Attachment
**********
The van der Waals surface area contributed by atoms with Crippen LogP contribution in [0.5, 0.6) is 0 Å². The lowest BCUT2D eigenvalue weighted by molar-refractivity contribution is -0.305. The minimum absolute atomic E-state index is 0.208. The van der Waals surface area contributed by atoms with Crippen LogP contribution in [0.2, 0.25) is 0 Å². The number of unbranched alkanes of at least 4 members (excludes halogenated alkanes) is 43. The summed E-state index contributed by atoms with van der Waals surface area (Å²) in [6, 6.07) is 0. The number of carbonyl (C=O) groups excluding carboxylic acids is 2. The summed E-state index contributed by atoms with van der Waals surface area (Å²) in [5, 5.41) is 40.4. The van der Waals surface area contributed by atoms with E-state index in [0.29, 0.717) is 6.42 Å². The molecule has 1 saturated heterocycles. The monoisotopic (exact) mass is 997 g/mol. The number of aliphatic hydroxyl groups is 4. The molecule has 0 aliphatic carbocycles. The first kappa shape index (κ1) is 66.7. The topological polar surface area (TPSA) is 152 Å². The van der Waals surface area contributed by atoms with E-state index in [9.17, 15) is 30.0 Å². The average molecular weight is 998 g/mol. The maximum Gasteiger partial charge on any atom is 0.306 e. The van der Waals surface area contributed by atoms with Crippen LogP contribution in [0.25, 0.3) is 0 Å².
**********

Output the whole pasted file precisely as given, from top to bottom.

The van der Waals surface area contributed by atoms with Crippen LogP contribution in [0.5, 0.6) is 0 Å². The lowest BCUT2D eigenvalue weighted by molar-refractivity contribution is -0.305. The minimum absolute atomic E-state index is 0.208. The van der Waals surface area contributed by atoms with Crippen LogP contribution in [0.2, 0.25) is 0 Å². The number of unbranched alkanes of at least 4 members (excludes halogenated alkanes) is 43. The summed E-state index contributed by atoms with van der Waals surface area (Å²) in [6, 6.07) is 0. The number of carbonyl (C=O) groups excluding carboxylic acids is 2. The summed E-state index contributed by atoms with van der Waals surface area (Å²) in [5, 5.41) is 40.4. The van der Waals surface area contributed by atoms with E-state index in [0.29, 0.717) is 6.42 Å². The molecule has 1 saturated heterocycles. The monoisotopic (exact) mass is 997 g/mol. The number of aliphatic hydroxyl groups is 4. The molecule has 0 aliphatic carbocycles. The first kappa shape index (κ1) is 66.7. The topological polar surface area (TPSA) is 152 Å². The van der Waals surface area contributed by atoms with E-state index in [9.17, 15) is 30.0 Å². The average molecular weight is 998 g/mol. The maximum Gasteiger partial charge on any atom is 0.306 e. The van der Waals surface area contributed by atoms with Crippen LogP contribution in [0.25, 0.3) is 0 Å².